Among other comments regularly heard in reference to the L. Ron Hubbards of 1935: He possessed a singularly rare concern for those who wished to write but lacked both editorial direction and contacts. He worked ceaselessly to open traditionally bolted doors of reputable agents and publishers, and otherwise stood ready to help all those who harbored the dream of writing for a living. The statements are true, as the letters to follow will attest.

      Regarding those letters: While publishers were theoretically open to all submissions, senior editors generally reviewed only those manuscripts of known authors or those offered through agents whom they likewise knew. The catch: one could not enlist an agent unless previously published, or at least recommended by an author of repute. In reply, and especially in his capacity as president of American Fiction Guild’s New York chapter, LRH fought to admit the unpublished author as a “novice.” Whereupon, he would usher them into the rear of Rostoff’s Restaurant for those all-important introductions to editors and publishers lunching on club sandwiches.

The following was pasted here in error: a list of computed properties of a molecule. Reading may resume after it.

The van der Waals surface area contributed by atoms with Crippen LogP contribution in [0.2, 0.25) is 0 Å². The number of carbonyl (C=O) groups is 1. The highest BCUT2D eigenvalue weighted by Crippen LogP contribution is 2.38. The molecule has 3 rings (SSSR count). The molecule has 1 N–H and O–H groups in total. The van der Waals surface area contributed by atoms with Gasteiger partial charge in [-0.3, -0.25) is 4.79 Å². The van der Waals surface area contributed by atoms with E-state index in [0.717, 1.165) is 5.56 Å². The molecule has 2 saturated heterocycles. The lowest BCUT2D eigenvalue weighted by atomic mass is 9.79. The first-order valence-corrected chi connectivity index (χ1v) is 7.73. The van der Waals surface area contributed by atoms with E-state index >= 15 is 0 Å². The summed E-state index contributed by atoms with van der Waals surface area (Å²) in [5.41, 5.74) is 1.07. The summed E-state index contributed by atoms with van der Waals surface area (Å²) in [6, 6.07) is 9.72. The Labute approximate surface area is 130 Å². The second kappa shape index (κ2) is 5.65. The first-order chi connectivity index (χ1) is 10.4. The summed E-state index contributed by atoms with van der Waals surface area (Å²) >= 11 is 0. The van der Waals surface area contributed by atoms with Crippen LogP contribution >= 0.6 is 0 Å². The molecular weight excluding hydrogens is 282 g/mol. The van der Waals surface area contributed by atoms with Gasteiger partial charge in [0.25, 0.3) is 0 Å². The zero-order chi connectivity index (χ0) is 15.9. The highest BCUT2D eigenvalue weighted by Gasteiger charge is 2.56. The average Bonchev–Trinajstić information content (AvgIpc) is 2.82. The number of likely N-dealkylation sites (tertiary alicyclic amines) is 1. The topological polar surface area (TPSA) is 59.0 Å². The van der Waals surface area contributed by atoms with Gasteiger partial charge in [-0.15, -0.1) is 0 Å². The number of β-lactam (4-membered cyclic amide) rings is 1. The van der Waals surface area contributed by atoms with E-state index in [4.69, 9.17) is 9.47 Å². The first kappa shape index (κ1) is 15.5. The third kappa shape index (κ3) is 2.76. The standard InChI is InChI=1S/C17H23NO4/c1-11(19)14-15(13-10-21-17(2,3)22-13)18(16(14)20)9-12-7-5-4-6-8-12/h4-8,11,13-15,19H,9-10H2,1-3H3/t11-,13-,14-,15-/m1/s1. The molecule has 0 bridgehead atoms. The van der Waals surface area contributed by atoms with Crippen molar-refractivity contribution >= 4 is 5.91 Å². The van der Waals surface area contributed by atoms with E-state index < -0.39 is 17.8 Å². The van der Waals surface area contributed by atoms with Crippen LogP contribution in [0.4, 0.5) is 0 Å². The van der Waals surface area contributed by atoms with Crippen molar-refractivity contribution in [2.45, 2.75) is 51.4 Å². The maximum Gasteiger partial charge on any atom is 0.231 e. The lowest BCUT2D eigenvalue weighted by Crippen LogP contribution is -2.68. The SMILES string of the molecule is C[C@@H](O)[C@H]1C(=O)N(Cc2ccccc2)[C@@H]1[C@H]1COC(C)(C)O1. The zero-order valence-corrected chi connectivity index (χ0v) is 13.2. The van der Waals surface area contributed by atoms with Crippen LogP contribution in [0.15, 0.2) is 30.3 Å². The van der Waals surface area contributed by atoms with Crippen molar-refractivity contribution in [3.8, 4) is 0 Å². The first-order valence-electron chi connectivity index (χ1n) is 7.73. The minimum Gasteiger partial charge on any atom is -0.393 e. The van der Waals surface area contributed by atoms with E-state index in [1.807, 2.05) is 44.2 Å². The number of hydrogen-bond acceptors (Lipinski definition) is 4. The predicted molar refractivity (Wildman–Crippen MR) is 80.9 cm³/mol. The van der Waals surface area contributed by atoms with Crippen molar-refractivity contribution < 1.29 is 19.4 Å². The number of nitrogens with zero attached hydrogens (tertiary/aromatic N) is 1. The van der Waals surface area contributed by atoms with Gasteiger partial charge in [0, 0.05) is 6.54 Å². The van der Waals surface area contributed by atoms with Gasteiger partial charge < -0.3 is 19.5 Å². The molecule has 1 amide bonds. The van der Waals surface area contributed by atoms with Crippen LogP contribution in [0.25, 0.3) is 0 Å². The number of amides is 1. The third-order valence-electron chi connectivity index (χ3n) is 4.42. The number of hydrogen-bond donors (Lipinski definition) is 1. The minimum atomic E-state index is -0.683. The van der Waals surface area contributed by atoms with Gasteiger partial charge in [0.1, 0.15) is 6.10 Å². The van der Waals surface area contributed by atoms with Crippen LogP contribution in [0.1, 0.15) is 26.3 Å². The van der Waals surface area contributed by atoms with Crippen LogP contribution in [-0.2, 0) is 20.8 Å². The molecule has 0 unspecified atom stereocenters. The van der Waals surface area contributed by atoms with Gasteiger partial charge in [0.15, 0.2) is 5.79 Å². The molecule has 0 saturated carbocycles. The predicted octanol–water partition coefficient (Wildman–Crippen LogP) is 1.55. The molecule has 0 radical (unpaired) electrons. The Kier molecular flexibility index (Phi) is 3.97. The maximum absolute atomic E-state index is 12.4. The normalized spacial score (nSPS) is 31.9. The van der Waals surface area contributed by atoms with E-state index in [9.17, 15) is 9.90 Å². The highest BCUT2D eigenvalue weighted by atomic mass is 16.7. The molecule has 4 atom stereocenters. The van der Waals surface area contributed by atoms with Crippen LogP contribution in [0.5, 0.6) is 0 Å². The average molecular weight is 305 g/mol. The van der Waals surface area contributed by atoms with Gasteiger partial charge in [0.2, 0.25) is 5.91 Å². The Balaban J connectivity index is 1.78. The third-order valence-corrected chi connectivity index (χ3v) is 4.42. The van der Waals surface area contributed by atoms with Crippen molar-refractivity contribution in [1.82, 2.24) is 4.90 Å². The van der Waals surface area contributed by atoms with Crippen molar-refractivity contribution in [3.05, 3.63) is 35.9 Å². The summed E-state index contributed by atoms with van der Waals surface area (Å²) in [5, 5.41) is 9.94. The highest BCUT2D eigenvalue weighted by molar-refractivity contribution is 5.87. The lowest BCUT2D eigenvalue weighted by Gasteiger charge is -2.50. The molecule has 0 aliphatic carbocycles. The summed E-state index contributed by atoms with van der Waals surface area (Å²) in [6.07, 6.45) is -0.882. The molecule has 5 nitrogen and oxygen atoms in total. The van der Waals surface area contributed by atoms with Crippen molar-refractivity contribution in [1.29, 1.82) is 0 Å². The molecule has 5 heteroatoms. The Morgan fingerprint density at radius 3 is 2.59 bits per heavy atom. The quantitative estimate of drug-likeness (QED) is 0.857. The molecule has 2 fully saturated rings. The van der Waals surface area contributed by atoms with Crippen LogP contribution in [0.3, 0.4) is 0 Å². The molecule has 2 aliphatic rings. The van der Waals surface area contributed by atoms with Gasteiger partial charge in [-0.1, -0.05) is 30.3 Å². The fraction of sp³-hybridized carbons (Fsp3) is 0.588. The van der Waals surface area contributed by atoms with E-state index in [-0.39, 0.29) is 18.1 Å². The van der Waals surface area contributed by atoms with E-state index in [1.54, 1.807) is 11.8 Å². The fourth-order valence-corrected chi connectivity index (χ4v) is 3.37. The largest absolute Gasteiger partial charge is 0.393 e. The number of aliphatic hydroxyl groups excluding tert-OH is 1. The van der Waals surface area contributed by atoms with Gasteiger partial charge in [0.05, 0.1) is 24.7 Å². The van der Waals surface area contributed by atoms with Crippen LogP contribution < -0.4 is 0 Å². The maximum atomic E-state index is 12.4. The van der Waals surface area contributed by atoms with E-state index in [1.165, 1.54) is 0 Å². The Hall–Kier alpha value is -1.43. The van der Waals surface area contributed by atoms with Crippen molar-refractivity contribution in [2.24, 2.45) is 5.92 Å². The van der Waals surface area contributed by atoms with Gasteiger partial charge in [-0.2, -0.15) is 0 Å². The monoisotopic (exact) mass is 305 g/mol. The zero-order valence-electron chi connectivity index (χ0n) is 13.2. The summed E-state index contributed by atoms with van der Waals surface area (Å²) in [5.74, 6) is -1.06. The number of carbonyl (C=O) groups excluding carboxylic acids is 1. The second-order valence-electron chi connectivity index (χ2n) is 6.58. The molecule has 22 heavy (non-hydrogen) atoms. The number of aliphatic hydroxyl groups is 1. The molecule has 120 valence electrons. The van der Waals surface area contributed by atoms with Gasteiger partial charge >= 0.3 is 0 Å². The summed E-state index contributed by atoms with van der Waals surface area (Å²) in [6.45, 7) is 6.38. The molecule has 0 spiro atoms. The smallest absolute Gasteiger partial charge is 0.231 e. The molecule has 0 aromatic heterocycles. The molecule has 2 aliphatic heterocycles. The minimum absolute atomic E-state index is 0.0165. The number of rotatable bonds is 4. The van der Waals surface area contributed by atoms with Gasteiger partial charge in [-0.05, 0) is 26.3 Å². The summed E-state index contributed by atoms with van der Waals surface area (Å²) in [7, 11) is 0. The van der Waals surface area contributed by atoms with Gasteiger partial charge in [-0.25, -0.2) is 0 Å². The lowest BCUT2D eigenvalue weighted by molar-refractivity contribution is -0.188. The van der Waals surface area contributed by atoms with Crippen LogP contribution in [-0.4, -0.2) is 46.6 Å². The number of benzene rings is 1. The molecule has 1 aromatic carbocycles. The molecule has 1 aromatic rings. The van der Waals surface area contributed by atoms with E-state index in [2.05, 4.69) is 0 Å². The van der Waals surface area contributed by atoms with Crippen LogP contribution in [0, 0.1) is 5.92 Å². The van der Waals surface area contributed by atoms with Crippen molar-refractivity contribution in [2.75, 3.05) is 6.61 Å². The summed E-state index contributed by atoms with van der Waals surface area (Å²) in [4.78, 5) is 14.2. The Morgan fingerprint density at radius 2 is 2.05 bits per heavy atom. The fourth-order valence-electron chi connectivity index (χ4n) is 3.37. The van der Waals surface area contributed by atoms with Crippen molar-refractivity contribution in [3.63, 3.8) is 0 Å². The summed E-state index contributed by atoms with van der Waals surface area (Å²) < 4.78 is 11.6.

Offered here is a sampling of the to-and-from novice authors, including an obscure Catherine L. Moore – then employed as a bank secretary, but latterly remembered for a long and distinguished career as a novelist and teleplay writer. Additionally included are Ron’s “solid meat” replies to the “word-weary,” and his letter from the airwaves of Radio KVOO – all in answer to that question of questions: “Would you tell me how to write?”


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